Biography of Margaret of Anjou, Henry VI's Queen

Margaret of Anjou and her court, from a costume book by Henry Shaw, 1843

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Margaret of Anjou (March 23, 1429–August 25, 1482) was the queen consort of Henry VI of England and a leader of the Lancastrian side in the Wars of the Roses (1455–1485), a series of battles for the English throne between the houses of York and Lancaster, both of which descended from Edward III. Her marriage to the ineffectual, mentally unbalanced Henry VI was arranged as part of a truce in another conflict, the Hundred Years’ War between France and England. Margaret appears many times in William Shakespeare's history plays.

Fast Facts: Margaret of Anjou

  • Known For: Henry VI's queen and a fierce partisan
  • Also Known As: Queen Margaret
  • Born: March 23, 1429, probably in Pont-à-Mousson, France
  • Parents: René I, Count of Anjou; Isabella, duchess of Lorraine
  • Died: Aug. 25, 1482 in Anjou province, France
  • Spouse: Henry VI
  • Child: Edward

Early Life

Margaret of Anjou was born on March 23, 1429, probably in Pont-à-Mousson, France, in the Lorraine region. She was raised in the chaos of a family feud between her father and her father's uncle in which her father, René I, Count of Anjou and King of Naples and Sicily, was imprisoned for some years.

Her mother Isabella, duchess of Lorraine in her own right, was well educated for her time. Because Margaret spent much of her childhood in the company of her mother and her father's mother, Yolande of Aragon, Margaret was well educated as well.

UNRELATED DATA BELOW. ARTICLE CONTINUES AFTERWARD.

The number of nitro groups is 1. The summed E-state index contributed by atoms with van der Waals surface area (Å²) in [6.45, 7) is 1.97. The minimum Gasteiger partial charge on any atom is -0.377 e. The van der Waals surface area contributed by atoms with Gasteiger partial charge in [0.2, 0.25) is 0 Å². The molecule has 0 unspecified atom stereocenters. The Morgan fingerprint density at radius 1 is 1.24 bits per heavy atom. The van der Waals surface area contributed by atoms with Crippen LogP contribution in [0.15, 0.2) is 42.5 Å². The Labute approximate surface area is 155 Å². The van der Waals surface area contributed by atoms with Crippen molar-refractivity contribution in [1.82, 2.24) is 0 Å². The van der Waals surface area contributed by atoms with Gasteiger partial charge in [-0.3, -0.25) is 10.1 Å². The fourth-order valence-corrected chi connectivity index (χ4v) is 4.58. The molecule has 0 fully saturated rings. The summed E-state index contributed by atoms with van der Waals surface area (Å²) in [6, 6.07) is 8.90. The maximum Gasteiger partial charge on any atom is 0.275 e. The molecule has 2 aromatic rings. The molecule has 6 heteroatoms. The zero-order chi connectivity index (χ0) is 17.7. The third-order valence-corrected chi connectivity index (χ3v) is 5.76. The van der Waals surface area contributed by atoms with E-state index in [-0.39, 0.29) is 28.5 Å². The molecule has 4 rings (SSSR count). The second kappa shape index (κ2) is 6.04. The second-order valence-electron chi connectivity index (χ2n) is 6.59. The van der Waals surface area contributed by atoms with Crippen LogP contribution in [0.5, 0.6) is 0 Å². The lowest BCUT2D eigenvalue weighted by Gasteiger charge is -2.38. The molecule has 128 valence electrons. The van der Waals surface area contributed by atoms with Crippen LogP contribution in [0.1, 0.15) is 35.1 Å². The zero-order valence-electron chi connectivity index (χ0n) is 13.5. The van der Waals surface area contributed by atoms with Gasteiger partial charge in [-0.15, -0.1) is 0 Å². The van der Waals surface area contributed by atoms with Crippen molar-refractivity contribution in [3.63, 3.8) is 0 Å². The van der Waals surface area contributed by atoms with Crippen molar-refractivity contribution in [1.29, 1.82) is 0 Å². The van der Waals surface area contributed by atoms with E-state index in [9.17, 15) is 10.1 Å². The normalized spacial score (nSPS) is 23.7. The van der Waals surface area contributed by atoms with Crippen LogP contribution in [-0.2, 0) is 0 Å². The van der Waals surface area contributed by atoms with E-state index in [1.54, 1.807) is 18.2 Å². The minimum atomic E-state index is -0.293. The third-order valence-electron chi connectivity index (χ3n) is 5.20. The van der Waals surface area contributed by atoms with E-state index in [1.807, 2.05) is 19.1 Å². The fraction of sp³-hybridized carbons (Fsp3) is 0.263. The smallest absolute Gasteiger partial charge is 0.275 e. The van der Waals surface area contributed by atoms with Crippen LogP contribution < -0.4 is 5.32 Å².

Marriage to Henry VI

On April 23, 1445, Margaret married Henry VI of England. Her marriage to Henry was arranged by William de la Pole, later duke of Suffolk, part of the Lancastrian party in the Wars of the Roses. The marriage defeated plans by the House of York, the opposing side, to find a bride for Henry. The wars were named many years afterward from the symbols of the contending parties: the white rose of York and the red of Lancaster.

The king of France negotiated Margaret's marriage as part of the Truce of Tours, which gave control of Anjou back to France and provided for peace between England and France, temporarily suspending the fighting known later as the Hundred Years' War. Margaret was crowned at Westminster Abbey.

Henry had inherited his crown when he was an infant, becoming king of England and claiming kingship of France. The French dauphin Charles was crowned as Charles VII with the aid of Joan of Arc in 1429, and Henry had lost most of France by 1453. During Henry's youth, he had been educated and raised by Lancastrians while the duke of York, Henry's uncle, held the power as protector.

Margaret played a significant role in her husband's reign, responsible for raising taxes and for match-making among the aristocracy. In 1448, she founded Queen's College, Cambridge.

Birth of an Heir

In 1453, Henry was taken ill with what has usually been described as a bout of insanity; Richard, duke of York, again became protector. But Margaret of Anjou gave birth to a son, Edward, on Oct. 13, 1451, and the duke of York was no longer heir to the throne.